Italian activists have launched a 'relay' hunger strike against "informal readmissions of migrants carried out by Italy, Slovenia and Croatia" which are considered "chain pushbacks" of foreigners coming from the Balkan route.
Italian activists in the northeastern Italian region of Friuli Venezia Giulia started on January 15 a 'relay' hunger strike to say "no to pushbacks of migrants coming from the Balkan route," organizers said.
The initiative was promoted by the network Diritti accoglienza solidarietà internazionale DASI (hosting rights international solidarity).
Many participants ''from several Italian cities'' have adhered to the hunger strike, organizers said in a statement.
Men and women will take turns to participate in the hunger strike throughout January and February, according to the statement.
The initiative intends to "stigmatize the practice of chain pushbacks, called 'informal readmissions', implemented by Italy, Slovenia and Croatia towards migrants."
"These are illegitimate measures activated by border police, aimed at pushing back to Bosnia men, women and minors who would like humanitarian protection after attempting to cross the Balkans, sometimes for years."
The hunger strike is also being promoted to ask for a "reallocation plan between EU countries for refugees stranded in Bosnia" and to help the country "carry out a progressive program to host and protect refugees that is adequate to its possibilities, excluding the creation of confinement camps, which has been instead favored so far."
Caritas and Salabriniane ask to solve crisis
Meanwhile, Catholic organizations have denounced that the situation in the Balkan country is still difficult, asking Europe to intervene.
"The humanitarian situation for migrants stranded in inhumane conditions at the camp of Lipa, in northwestern Bosnia-Herzegovina, is getting increasingly worse, also due to deteriorating weather conditions," Italy's charity Caritas said on January 15.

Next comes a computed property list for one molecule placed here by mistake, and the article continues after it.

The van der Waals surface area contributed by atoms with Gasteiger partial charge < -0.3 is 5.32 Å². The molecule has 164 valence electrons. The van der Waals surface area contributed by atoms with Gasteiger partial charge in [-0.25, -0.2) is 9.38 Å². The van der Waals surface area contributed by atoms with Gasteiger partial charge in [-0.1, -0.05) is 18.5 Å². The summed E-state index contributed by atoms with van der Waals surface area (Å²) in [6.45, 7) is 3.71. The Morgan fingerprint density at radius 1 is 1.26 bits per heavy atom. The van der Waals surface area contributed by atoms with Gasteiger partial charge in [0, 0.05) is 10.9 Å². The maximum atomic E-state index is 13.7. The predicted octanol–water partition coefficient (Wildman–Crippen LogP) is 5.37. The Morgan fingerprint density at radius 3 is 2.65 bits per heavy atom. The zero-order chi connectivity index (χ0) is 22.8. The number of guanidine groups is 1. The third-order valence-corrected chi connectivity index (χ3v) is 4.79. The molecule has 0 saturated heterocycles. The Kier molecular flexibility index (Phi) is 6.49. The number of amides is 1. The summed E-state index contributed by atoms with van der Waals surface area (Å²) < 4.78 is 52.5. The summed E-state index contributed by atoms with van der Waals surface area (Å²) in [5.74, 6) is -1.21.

The organization highlighted that "the life of some 900 people is at risk," stressing that the migrants live in dire conditions in the camp.
The Italian Caritas has sounded the alarm on the "extreme tragedy" of the situation in Lipa, as well as in several other places along the Balkan route.
"We can't wait any longer," said Father Francesco Soddu, director of Caritas Italiana. "It is absolutely urgent to make all efforts to guarantee dignified and safe housing, strengthening humanitarian assistance in Lipa and in all other refugee camps in Bosnia-Herzegovina."
'Hundreds of migrants are freezing'
Sister Neusa de Fatima Mariano, superior general of the Scalabriniane order, said that ''Europe's immediate intervention is necessary: along with the pandemic, we can't also handle the spread of the disease created by those who turn their backs and close their eyes."
Her congregation has been assisting migrants since its creation in 1895. ''The humanitarian crisis that is gripping Europe is unprecedented and the pandemic is not stopping it'', she went on to say.
"The images of Lipa, where a provisional 'camp' has been created, should arouse consciences, because hundreds of migrants are freezing," she added.
"We must always remember that we are human beings, that we all belong to the same species and that today the priority is not only Covid but the umpteenth cry of pain coming from humanity itself. War, famine, crises impose human mobility. We need to open doors, to welcome and not to be deaf and blind to these cries of pain."